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Comedy and Chaos

Bob’s Family returns to Missoula by unexplained powers

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Linear logic is something that most people have no practical use for. In ways that we can only begin to understand, Chaos Theory is what makes people the fallible but damned interesting creatures that they are. Freudian slips and the uncanny ability people have to run into the same so-called “random” person every single morning on the way to work, as well as when they leave the house unexpectedly for a midnight snack, prove that we have little control over events, and even less over the order in which they occur.

Improv comedy is a nice, neat showcase of this. Well, nice and neat might not quite apply, but relative to how Bob’s Family got together, nothing is more cookie-cutter controlled. What witticisms and bodily free-fall that come with the unmeditated reactions of comedians to each other are all to be expected. However, the combination of Beer, God and Public Television that have all played a role in the yo-yo come and go of Missoula’s favorite improv group are of a more mysterious nature.

In the fall of 1997, the bald and bloody head of a newly born improv group named Bob’s Family popped out in front of six people at the Crystal Theater. It was gig numero uno and a somewhat inauspicious start to what would turn out to be a wildly successful run entertaining Missoula and enhancing the diversity of its nightlife. Since that odd start as opening act for a kung-fu movie, Bob went on to play throughout the city, most prominently at The Old Post. “We played at a bunch of places in town and the Old Post was really the best audience,” explained founding member Eva Gilliam.

But a good thing can only last so long, and for the members of Bob’s Family, there were enticing opportunities pulling them in various directions. So, in September of 1999, the Family separated and the group’s members went disparate ways, physically and artistically. Maggie Carey went to Austin to pursue an MFA in film, but has returned to Missoula for the summer to produce a documentary for Montana PBS. Chris Fairbanks also ventured to the Lone Star capital to try his hand at stand-up comedy and, unexpectedly (chaos at work again), started work “designing T-shirts for frat boys.” Gilliam, the facilitator of Bob’s birth, spent time doing carpentry in Antarctica and then returned to Missoula to work with an environmental consulting group. Curt Shirling has been bringing tearful joy to millions and millions of tourists in his job as a tour bus driver in Chicago, that is, when he’s not working his way up the “Saturday Night Live” ladder. And Jason Anthony is writing theater reviews, a play or two of his own, and working his way up the socialite ladder in New York.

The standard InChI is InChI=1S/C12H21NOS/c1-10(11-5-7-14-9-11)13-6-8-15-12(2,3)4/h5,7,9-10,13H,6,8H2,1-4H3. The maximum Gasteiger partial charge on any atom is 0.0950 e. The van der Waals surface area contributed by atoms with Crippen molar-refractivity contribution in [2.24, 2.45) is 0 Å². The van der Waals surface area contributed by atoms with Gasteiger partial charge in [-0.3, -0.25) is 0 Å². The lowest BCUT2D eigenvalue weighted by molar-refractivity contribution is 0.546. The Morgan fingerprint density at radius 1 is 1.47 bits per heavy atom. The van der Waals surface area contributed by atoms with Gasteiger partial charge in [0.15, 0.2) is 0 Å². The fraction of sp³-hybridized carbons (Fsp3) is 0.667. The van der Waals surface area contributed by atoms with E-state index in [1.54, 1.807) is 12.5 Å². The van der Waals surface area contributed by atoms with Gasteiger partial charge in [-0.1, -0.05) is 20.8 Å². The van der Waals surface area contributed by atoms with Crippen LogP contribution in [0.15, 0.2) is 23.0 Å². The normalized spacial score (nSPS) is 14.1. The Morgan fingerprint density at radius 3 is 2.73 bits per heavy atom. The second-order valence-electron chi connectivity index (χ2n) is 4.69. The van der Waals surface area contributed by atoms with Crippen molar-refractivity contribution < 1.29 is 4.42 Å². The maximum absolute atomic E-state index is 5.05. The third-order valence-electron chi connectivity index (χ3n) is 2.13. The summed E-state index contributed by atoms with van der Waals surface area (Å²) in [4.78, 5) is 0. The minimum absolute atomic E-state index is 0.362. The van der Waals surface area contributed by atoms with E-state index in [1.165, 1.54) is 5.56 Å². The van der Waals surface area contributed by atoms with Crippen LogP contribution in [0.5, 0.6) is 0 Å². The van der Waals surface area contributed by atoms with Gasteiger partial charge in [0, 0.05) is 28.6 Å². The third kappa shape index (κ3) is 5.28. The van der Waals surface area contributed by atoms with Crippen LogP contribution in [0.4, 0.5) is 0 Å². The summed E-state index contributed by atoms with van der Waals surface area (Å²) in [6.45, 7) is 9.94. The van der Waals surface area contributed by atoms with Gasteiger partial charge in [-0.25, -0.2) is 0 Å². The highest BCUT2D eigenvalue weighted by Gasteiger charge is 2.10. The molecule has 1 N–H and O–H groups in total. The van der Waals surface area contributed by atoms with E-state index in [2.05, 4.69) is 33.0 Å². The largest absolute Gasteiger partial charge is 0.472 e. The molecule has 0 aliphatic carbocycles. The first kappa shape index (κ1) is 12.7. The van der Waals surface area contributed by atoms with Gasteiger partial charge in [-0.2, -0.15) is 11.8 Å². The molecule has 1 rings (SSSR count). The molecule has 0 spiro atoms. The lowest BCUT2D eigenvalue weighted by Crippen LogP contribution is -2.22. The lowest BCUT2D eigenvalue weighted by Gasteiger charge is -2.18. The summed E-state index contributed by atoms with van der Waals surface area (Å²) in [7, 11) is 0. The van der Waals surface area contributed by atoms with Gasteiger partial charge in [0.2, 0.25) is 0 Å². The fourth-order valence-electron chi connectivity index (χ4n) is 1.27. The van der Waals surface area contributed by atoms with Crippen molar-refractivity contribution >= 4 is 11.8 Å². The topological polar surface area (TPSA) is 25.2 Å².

A year and many adventures later, Bob has made his way home. While their lives will continue to go on elsewhere after the reunion show, the group is happy to be back in a city so “open to improv,” as Fairbanks says. “In Austin, there’s a lot of good groups, but it’s almost flooded with that kind of thing. … People know what to expect.” It seems Austin likes its comedy in measured lines, and so holds a tight rope around chaos. While “the relationship between comedies and Chaos Theory is fascinating but unexplored,” according to Anthony, there can be no doubt that it is working for the benefit of Bob’s Family and their Missoula audience.

The group is hoping that the freshness of both their own comedy and the unjaded attention of the audience that Bob’s Family came to depend on in Missoula, will be resurrected when they try out a multi-media approach to comedy this Thursday and Saturday. New things such as a “Kids in the Hall”-influenced incorporation of short films, as well as pre-planned sketches, a little stand-up action and song-and-dance (if we’re lucky), will be scattered throughout the 90-minute show.

And it’s not just the different mechanisms for laughter that have changed. It seems time away from Missoula has made Bob’s Family even more endeared to the Garden City’s charms and quirks. Listen for a nod to local breweries, the environmental, stoner, and loner sets, and that old Montana adage that if you’re standing you could be steering. And always remember they’re laughing with you.

Because, Missoula, they’ve missed you.

Bob’s Family brings the joy of laughter to The Old Post Thursday, July 27 and Saturday, July 29 at 9 p.m. $2.

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